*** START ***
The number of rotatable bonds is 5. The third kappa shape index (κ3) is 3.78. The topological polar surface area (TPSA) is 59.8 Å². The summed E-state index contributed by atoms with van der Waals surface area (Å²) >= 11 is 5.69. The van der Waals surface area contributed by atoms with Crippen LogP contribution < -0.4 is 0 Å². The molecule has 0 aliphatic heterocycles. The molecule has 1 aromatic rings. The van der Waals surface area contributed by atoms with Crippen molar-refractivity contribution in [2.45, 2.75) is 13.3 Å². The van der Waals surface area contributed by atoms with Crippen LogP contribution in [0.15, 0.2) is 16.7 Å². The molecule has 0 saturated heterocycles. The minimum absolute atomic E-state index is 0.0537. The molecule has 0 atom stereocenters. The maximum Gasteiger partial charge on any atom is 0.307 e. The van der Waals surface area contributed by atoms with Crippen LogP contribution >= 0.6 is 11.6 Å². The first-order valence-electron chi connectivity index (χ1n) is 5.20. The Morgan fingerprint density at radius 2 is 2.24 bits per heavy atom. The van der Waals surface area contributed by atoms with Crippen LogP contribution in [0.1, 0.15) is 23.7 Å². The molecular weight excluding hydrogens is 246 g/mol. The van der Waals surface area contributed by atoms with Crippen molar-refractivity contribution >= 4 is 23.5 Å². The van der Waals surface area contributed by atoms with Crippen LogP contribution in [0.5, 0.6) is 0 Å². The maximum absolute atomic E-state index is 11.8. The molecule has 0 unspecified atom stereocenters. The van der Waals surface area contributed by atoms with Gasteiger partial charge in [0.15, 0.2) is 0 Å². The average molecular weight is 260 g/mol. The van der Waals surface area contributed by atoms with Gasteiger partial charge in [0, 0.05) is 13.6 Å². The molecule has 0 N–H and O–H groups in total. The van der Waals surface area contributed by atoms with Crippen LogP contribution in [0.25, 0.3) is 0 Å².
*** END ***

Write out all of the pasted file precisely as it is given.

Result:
The number of rotatable bonds is 5. The third kappa shape index (κ3) is 3.78. The topological polar surface area (TPSA) is 59.8 Å². The summed E-state index contributed by atoms with van der Waals surface area (Å²) >= 11 is 5.69. The van der Waals surface area contributed by atoms with Crippen LogP contribution < -0.4 is 0 Å². The molecule has 0 aliphatic heterocycles. The molecule has 1 aromatic rings. The van der Waals surface area contributed by atoms with Crippen molar-refractivity contribution in [2.45, 2.75) is 13.3 Å². The van der Waals surface area contributed by atoms with Crippen LogP contribution in [0.15, 0.2) is 16.7 Å². The molecule has 0 saturated heterocycles. The minimum absolute atomic E-state index is 0.0537. The molecule has 0 atom stereocenters. The maximum Gasteiger partial charge on any atom is 0.307 e. The van der Waals surface area contributed by atoms with Crippen LogP contribution >= 0.6 is 11.6 Å². The first-order valence-electron chi connectivity index (χ1n) is 5.20. The Morgan fingerprint density at radius 2 is 2.24 bits per heavy atom. The van der Waals surface area contributed by atoms with Crippen LogP contribution in [0.1, 0.15) is 23.7 Å². The molecular weight excluding hydrogens is 246 g/mol. The van der Waals surface area contributed by atoms with Crippen molar-refractivity contribution >= 4 is 23.5 Å². The van der Waals surface area contributed by atoms with Crippen LogP contribution in [0.5, 0.6) is 0 Å². The maximum absolute atomic E-state index is 11.8. The molecule has 0 unspecified atom stereocenters. The van der Waals surface area contributed by atoms with Gasteiger partial charge in [0.15, 0.2) is 0 Å². The average molecular weight is 260 g/mol. The van der Waals surface area contributed by atoms with Gasteiger partial charge in [0, 0.05) is 13.6 Å². The molecule has 0 N–H and O–H groups in total. The van der Waals surface area contributed by atoms with Crippen LogP contribution in [0.25, 0.3) is 0 Å².